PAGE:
Thulasendrapuram, India, Jan 20 (efe-epa).- The ancestral village of Kamala Harris in southern India wore a festive look on Wednesday as jubilant villagers burst firecrackers and distributed sweets to celebrate her becoming the vice president of the United States.
Harris, who traces her maternal roots to the tiny village of Thulasendrapuram, some 350 km (nearly 220 miles) south of the coastal city of Chennai, is the first woman, first Black American, and first person of South Asian origin to hold the second-most powerful post in the US.
Hours before she was to take her oath of office with President-elect Joe Biden, villagers held special prayers at a local Hindu temple and burst firecrackers to celebrate her creating history.
G. Manikandan, a 40-year-old small grocery shop owner, said villagers had been holding small gatherings over the last two days and organized a get-together on Wednesday to celebrate her accomplishment.
“I am very, very happy. We are all proud of the daughter of our soil,” Manikandan told EFE.
He said they had a feast of idli, vada, and sambar for the revelers to relish the South Indian delicacies – which are known to be Harris’ favorites.
“We also organized special prayers in a (Hindu) temple (on Wednesday morning). We pray to our lord for her to be the next president of the US,” said the shopkeeper who has displayed a calendar with Biden and Harris pictures on his storefront.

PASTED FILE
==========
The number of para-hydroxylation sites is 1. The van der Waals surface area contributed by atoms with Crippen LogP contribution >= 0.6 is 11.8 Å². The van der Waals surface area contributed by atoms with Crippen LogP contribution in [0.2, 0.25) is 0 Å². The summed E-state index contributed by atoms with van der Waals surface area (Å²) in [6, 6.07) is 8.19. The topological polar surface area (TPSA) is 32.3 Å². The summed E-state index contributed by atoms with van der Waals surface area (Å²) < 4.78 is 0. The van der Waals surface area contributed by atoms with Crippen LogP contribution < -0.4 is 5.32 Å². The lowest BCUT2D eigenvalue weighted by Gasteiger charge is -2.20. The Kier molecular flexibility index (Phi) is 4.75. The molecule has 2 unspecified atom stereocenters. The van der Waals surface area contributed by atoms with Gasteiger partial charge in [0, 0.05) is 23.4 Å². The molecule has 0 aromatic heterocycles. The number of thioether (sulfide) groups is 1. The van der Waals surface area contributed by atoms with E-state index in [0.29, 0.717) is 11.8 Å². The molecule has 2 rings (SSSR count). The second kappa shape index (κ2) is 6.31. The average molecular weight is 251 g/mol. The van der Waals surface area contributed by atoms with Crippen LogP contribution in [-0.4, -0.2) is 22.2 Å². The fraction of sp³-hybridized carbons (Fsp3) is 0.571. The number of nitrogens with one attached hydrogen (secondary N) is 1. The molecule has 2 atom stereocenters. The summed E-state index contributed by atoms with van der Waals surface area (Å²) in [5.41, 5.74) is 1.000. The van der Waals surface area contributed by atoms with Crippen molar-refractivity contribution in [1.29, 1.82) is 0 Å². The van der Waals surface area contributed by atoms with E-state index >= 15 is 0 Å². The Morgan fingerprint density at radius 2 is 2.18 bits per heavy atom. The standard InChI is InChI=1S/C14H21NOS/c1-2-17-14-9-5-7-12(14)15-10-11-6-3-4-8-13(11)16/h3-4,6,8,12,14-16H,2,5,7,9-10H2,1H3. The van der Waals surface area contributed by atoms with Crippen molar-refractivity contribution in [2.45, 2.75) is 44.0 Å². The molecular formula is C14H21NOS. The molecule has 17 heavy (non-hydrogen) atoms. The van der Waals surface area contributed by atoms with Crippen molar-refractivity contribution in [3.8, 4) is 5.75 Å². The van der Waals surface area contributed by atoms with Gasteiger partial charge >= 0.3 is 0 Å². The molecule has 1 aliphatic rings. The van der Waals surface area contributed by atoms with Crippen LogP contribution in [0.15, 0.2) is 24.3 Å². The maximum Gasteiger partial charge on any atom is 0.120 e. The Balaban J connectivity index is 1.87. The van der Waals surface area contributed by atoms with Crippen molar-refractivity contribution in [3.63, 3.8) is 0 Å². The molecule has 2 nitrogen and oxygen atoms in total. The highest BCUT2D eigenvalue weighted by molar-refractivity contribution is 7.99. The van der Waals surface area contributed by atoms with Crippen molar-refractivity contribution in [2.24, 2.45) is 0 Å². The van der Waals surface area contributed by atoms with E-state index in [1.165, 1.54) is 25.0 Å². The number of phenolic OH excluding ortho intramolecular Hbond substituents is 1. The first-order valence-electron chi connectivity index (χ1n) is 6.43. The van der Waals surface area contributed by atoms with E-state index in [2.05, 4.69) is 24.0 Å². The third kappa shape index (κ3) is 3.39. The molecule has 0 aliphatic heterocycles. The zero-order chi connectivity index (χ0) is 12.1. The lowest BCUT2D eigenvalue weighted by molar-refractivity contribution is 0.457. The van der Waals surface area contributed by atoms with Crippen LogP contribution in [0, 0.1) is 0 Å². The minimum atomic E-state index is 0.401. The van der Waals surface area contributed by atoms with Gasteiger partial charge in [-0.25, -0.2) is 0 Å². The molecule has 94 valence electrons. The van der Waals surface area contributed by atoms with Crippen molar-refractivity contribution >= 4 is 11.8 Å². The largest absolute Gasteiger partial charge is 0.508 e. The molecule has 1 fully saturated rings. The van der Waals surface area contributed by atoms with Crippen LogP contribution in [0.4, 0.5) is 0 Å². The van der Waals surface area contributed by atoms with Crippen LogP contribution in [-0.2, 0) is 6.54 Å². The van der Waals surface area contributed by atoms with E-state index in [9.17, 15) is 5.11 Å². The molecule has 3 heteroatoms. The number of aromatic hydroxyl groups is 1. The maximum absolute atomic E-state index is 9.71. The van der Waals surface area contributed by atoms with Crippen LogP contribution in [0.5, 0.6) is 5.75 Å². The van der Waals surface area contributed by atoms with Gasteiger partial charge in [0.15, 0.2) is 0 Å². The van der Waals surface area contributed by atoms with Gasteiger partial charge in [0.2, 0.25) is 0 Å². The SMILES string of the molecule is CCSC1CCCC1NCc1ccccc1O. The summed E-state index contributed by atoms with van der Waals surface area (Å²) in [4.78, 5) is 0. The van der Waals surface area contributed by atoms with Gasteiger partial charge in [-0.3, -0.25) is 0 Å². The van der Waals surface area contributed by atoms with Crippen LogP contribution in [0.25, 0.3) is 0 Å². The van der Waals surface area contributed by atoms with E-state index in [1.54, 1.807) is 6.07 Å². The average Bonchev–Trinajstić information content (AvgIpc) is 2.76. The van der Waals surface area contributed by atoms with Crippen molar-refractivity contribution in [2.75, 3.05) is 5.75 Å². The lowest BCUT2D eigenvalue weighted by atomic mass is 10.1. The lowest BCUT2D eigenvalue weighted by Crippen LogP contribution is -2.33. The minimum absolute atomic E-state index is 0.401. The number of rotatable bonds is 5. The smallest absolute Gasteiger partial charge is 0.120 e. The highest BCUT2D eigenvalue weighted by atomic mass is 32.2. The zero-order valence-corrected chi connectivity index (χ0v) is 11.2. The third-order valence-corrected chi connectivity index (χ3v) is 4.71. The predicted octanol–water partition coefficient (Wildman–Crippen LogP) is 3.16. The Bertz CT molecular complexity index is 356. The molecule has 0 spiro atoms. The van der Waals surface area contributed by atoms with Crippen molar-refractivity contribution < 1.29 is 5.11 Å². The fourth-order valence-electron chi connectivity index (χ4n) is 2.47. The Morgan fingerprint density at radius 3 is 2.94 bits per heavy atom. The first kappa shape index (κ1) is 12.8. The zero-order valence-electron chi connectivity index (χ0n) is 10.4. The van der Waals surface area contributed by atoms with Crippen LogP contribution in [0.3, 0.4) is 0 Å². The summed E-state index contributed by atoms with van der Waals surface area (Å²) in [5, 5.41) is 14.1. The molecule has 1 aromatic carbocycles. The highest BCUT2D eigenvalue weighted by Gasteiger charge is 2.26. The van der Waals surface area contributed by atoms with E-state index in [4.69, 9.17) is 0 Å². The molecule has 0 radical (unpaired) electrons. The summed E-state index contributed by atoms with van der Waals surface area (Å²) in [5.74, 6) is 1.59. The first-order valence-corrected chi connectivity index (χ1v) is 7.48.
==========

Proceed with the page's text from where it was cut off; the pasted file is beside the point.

Hoardings, cutouts, posters congratulating Harris in Tamil adorned walls, trees, and pavements on the dusty roads of the village with more than two month-long celebration culminating on the day of her inauguration.
The village erupted into loud celebration after she was declared the winner in the Nov.3 US presidential polls.
On Tuesday, some villagers organized special prayers to ward off evil from the susceptible politician “daughter of the soil” amid security concerns ahead of the oath ceremony in the US capital of Washington.
Anukampa Madhavasimhan, a government teacher in her 50s, said the environment resembled a typical Indian festival in the village as residents gathered to mark the success of Harris.
“Some villagers have installed big banners to congratulate her with a hope that she finds some time in the next four years to visit us,” Madhavasimhan told EFE.
The village was home to Harris’ maternal grandfather PV Gopalan, a former Indian diplomat who served on an Indian diplomatic mission to Zambia.
Her mother, Shyamala Gopalan, who married Donald Jasper Harris, a Jamaican-American economist, immigrated to the US to study when she was 19 in the late 1950s. She made a career as a breast cancer researcher in the US.
The family was from a high-caste community of India known as “Tamil Brahmins” or the “Tambrahm.”
In a 2018 speech to an Indian-American group, Harris recalled how her grandfather would tell them about his life in colonial India.
“My grandfather was one of the most influential people in my life. My grandfather had a ritual with his buddies of walking on the beach (in Chennai) every morning. And my grandfather would let me walk with him during these walks.”
She remembered how the freedom movement activists used to speak “about the importance of democracy.”
“As I reflect on those moments in my life that have had the most impact on who I am today. I was not conscious of it at the time. But it was those walks on the beach with my grandfather in Besant Nagar that had a profound impact on who I am today.”
Harris has also spoken about how her mother raised her two daughters “with a very strong appreciation for our cultural background and pride.” EFE-EPA